“ Resort hotel, Machu Picchu, Peru / Tel (from UK): 0 800 458 7506 / www.inkaterra.com/en/machu-picchu. „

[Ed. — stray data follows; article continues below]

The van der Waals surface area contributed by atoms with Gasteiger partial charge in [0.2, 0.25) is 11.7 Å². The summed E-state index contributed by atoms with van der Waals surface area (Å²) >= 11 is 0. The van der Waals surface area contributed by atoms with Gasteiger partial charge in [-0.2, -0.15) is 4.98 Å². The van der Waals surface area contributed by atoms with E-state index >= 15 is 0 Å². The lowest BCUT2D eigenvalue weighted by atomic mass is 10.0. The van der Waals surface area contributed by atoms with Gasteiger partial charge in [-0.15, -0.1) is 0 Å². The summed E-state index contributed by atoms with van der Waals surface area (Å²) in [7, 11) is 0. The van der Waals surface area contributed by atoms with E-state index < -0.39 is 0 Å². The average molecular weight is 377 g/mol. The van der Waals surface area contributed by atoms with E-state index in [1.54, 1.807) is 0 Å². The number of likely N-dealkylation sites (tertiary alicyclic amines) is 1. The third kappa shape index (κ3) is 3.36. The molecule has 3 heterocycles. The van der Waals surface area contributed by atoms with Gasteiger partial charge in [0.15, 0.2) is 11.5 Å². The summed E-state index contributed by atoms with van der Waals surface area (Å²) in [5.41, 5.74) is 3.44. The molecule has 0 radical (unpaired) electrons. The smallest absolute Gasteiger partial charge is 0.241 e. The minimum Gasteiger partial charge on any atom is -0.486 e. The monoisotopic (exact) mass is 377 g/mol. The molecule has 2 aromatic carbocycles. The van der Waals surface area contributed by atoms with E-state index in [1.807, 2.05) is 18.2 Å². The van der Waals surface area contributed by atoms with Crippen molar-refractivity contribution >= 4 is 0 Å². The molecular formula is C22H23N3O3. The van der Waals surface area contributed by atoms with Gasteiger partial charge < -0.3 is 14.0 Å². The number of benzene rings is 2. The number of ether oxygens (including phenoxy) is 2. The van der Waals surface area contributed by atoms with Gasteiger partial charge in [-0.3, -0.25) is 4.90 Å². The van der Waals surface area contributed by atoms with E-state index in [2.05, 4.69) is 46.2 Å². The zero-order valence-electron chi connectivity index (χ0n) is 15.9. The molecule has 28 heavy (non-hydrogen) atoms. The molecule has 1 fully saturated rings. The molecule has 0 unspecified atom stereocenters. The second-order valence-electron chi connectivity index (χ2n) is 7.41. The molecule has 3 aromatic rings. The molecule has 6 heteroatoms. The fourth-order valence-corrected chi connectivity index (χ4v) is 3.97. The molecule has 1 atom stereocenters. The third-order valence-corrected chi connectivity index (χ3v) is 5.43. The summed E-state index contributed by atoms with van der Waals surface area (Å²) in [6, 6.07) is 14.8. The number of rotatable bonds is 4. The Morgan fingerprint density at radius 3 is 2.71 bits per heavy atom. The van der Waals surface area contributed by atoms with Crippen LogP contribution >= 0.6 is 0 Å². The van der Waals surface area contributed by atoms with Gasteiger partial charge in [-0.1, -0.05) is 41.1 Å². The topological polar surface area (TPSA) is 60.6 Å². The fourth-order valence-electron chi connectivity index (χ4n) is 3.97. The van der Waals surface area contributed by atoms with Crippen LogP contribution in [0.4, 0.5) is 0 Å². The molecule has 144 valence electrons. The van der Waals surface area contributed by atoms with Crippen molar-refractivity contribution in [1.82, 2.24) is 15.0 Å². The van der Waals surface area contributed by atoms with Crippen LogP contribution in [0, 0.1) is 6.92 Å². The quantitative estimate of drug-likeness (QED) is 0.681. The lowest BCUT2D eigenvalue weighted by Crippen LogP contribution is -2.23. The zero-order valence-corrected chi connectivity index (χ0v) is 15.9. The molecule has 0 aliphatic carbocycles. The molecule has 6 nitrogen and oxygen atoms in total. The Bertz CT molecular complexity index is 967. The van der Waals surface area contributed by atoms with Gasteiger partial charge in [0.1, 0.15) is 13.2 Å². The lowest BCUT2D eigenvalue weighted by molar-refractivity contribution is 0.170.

Initially when I saw the position of this hotel/resort I was a little surprised and wondered if we were going to get any sleep. This was because the InkaTerra lodge Machu Picchu hotel in Agua Caliente is AT the station. In fact the rail line runs through the middle of the hotel. You have to check in at the Inka Grill on one side of the line then walk across the line to get to the rest of the hotel which consists of a series of lodges set in tropical vegetation climbing up the mountain behind. While checking in you are offered a complimentary drink while they do most of the work associated with check-in we sat and sipped our tea. This building where we checked in was also where you could access the internet with a few computers available (free which was great) and also where we had our lunch the day we were leaving. After we checked in - on one side of the railway line - we walked across the line to try and find our room. We were trying to sort out the map when one of the staff members asked if they could help us. We jumped at the chance and were escorted to our room very quickly. It is quite tricky to find you room as the hotel is scattered up the mountain and set in beautiful lush tropical gardens. The rooms are in blocks but nothing is set out straight and you have to follow curvy paths and go round rocks and walls which all added to the challenge. When you are the grounds of the hotel you can almost forget that a town is only a few hundreds metres away. It takes 5 minutes to walk in Aguas Calientes and the busy market but you can't see or hear anything whilst you are in the grounds. There are apparently about 12 and a half acres of ground but as it is all up the mountain it couldn't be seen at one time. The tropical foliage was beautiful with hanging vines and colourful flowers. Some very unusual ones in pots that looked like a variety or orchid or a relation of the 'Bird of Paradise' flower, it was all fascinating. The rooms are in blocks of about 6 to 10 rooms but they all had a view and enjoyed this without being overlooked by adjoining guest rooms. They were decorated and furnished in Peruvian style with tiled floors, white bed linen and cast iron bed head. There were two large windows, one looked out to a rock with plants growing up and the other opened up to a small patio with two comfortable chairs and this looked down into the valley and the railway. The bathroom had an enormous shower and the eco toiletries, soap, shampoo and conditioner as well as citronella insect repellent. The room was quite light in the day but dark with the lights at night but it had a very comfortable double bed and two pillows each. Some of the others in our group had two double beds in their rooms but I'm not sure of the price difference between the two rooms. In the evening someone came in and turned down the sheets and put a chocolate with a 'have a good night' note on the pillow which was a nice touch. It was all VERY clean and smelled fresh. Our little patio looked down into the Urabamba River gorge and the railway line. Oh, and we also got bath robes and little slippers too - but not enough time to relax there to make use of them! In the lobby and bar area at 4 o'clock there was an afternoon tea laid out with various tea options (including my lovely coca tea) and a choice of a couple of different types of cakes. Swiftly following on from this it was pisco hour when pisco sours were flowing freely( as in - not costing anything) to those who wanted them. We moved from this to the evening meal in the restaurant - somehow time seemed to stand still and 4.30 became 7.30 before we realised. The restaurant was a big wooden lodge with windows all around so that you could see down to the valley. You could sit outside at various different levels as well. Our dinner was included as part of our package so I cannot give you costs but dinner was four courses. You began with fruit juice then a choice of four starters - I had purple corn ravioli stuffed with smoked trout with a cheese sauce - 4 largish ravioli and it was delicious. There were about 5 main choices all of which looked good. I had steak brochettes as the Alpaca had run out and it was very tender, tasty and well presented. For the dessert choices, I think there were about 5 or 6 and again they all looked wonderful when presented and my local tart was delicious. You were offered coffee or other hot drinks afterwards but we didn't want any more so I can't say what they were like. The service was slick and the staff friendly and smiling, the food was presented beautifully and tasted superb. The next day several optional free excursions were available. There was a bird watching walk at 6.30am, a visit to see some spectacled bears in a sanctuary at 8.30, a nature walk at 10 and another one that I forget. We went to see the bears which are endangered as they are poor parents and are extremely solitary as well as very unaggressive so all in all the poor cubs stood a poor chance of reaching adulthood and so these bears are extremely vulnerable and close to extinction. This was the only excursion that they asked a voluntary contribution for - this money went to the upkeep and protection of the bears. One of the bears was ancient and would be there for the rest of his life and the other they were trying to reintroduce into the wild. The guides were excellent, obviously knew their stuff and were committed to the task. Hopefully this small project will succeed. The grounds of the hotel were beautiful with tropical plants everywhere set against rocks going up the mountain. There were several places with bird feeders and humming birds visited these frequently and if you were patient it was possible to get some perfect photos. The Cock of the rock - the National bird of Peru was also spotted by several people but unfortunately we missed this. In the middle of these gardens was a pool. It looked rather murky to swim in but I guess if it was hot and sunny you could sit there and watch the humming birds feeding. It wasn't THAT warm when we were there so we weren't tempted. This hotel was real gem and a bonus as the main reason for our stay here was to visit Machu Picchu and have somewhere to sleep nearby so we could spend a reasonable time up at Machu Picchu. To be treated to such an oasis of tropical vegetation and wildlife just outside your bedroom door was something we were not expecting at all. They made such an effort to offer excursions and share their surroundings with guests. They grew their own coffee on site and had a coffee roasting oven and ground it all fresh. I mentioned before that the toiletries were all eco friendly and they were sold in the shop on site if you wanted to buy more. The excursions all began in the eco centre. This little room had a book exchange (books in many languages) lots of literature and information about the area and other places of natural interest as well as different endangered species of wildlife. There were two or three guides and their English was very good, I suspect they spoke several other languages as well! They made me feel very humble. After this bonus of a wonderfully relaxing morning we went over to the Inka cafe for our lunch. I had been feeling a bit 'delicate' in the morning so did not really want anything much but the meal offered was similar to the dinner the night before and all very well presented. All those still able to enjoy their food said it was delicious. It is funny how if you are not feeling great, food becomes remarkably less interesting which was a shame as it looked very nice and I was hungry but just didn't dare risk it. After lunch we walked a few yards back to the station to collect our bags which had been brought down by the hotel porters and boarded the train back to Cusco. In summary this hotel was charming, you did need to be quite fit to get to your room if it was one of those at the top of the mountain. You also needed a good sense of direction to find your room again as the paths were only lit with lamps and twisted and turned round smaller paths, foliage and huge rocks. You really felt you were in a tropical Garden of Eden. The staff could not do enough for you and every one said 'Hello', 'good day/evening/afternoon' when they passed and smiled warmly. I felt very 'at home' here and even though I wasn't well the second day I still was able to enjoy the setting and walk around watching the wildlife without having to go very far at all. I do not know the cost of staying here but as it was part of our tour I was blissfully unaware of the cost and able to appreciate the pleasure without counting the cost! ©catsholiday Also on Ciao under my name -catsholiday